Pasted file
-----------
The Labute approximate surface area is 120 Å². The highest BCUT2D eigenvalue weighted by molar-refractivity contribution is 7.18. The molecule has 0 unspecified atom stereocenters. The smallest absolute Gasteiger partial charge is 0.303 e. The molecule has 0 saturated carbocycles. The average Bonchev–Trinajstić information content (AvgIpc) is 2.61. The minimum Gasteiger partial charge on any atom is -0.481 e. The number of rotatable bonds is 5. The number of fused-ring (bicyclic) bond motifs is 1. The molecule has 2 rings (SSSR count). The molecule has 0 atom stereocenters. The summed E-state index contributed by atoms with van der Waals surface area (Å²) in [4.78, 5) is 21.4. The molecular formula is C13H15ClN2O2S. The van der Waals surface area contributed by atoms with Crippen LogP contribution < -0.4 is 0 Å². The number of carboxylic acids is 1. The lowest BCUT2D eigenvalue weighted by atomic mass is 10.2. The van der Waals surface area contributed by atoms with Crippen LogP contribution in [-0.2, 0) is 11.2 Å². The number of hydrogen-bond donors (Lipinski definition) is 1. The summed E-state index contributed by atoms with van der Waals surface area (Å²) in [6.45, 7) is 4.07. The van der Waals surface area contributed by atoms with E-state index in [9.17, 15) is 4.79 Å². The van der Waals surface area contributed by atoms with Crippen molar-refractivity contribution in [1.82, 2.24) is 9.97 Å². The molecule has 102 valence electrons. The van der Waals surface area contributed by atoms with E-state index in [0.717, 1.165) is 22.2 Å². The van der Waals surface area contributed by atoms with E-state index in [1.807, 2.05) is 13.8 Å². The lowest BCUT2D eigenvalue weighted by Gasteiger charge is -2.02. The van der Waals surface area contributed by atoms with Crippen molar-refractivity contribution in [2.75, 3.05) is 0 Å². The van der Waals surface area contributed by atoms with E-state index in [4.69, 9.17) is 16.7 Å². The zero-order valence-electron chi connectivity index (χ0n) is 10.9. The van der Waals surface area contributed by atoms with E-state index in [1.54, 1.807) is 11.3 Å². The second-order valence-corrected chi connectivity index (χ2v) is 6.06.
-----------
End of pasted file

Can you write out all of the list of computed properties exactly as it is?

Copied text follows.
The Labute approximate surface area is 120 Å². The highest BCUT2D eigenvalue weighted by molar-refractivity contribution is 7.18. The molecule has 0 unspecified atom stereocenters. The smallest absolute Gasteiger partial charge is 0.303 e. The molecule has 0 saturated carbocycles. The average Bonchev–Trinajstić information content (AvgIpc) is 2.61. The minimum Gasteiger partial charge on any atom is -0.481 e. The number of rotatable bonds is 5. The number of fused-ring (bicyclic) bond motifs is 1. The molecule has 2 rings (SSSR count). The molecule has 0 atom stereocenters. The summed E-state index contributed by atoms with van der Waals surface area (Å²) in [4.78, 5) is 21.4. The molecular formula is C13H15ClN2O2S. The van der Waals surface area contributed by atoms with Crippen LogP contribution < -0.4 is 0 Å². The number of carboxylic acids is 1. The lowest BCUT2D eigenvalue weighted by atomic mass is 10.2. The van der Waals surface area contributed by atoms with Crippen LogP contribution in [-0.2, 0) is 11.2 Å². The number of hydrogen-bond donors (Lipinski definition) is 1. The summed E-state index contributed by atoms with van der Waals surface area (Å²) in [6.45, 7) is 4.07. The van der Waals surface area contributed by atoms with E-state index in [9.17, 15) is 4.79 Å². The van der Waals surface area contributed by atoms with Crippen molar-refractivity contribution in [1.82, 2.24) is 9.97 Å². The molecule has 102 valence electrons. The van der Waals surface area contributed by atoms with E-state index in [0.717, 1.165) is 22.2 Å². The van der Waals surface area contributed by atoms with E-state index in [1.807, 2.05) is 13.8 Å². The lowest BCUT2D eigenvalue weighted by Gasteiger charge is -2.02. The van der Waals surface area contributed by atoms with Crippen molar-refractivity contribution in [2.75, 3.05) is 0 Å². The van der Waals surface area contributed by atoms with E-state index in [4.69, 9.17) is 16.7 Å². The zero-order valence-electron chi connectivity index (χ0n) is 10.9. The van der Waals surface area contributed by atoms with E-state index in [1.54, 1.807) is 11.3 Å². The second-order valence-corrected chi connectivity index (χ2v) is 6.06.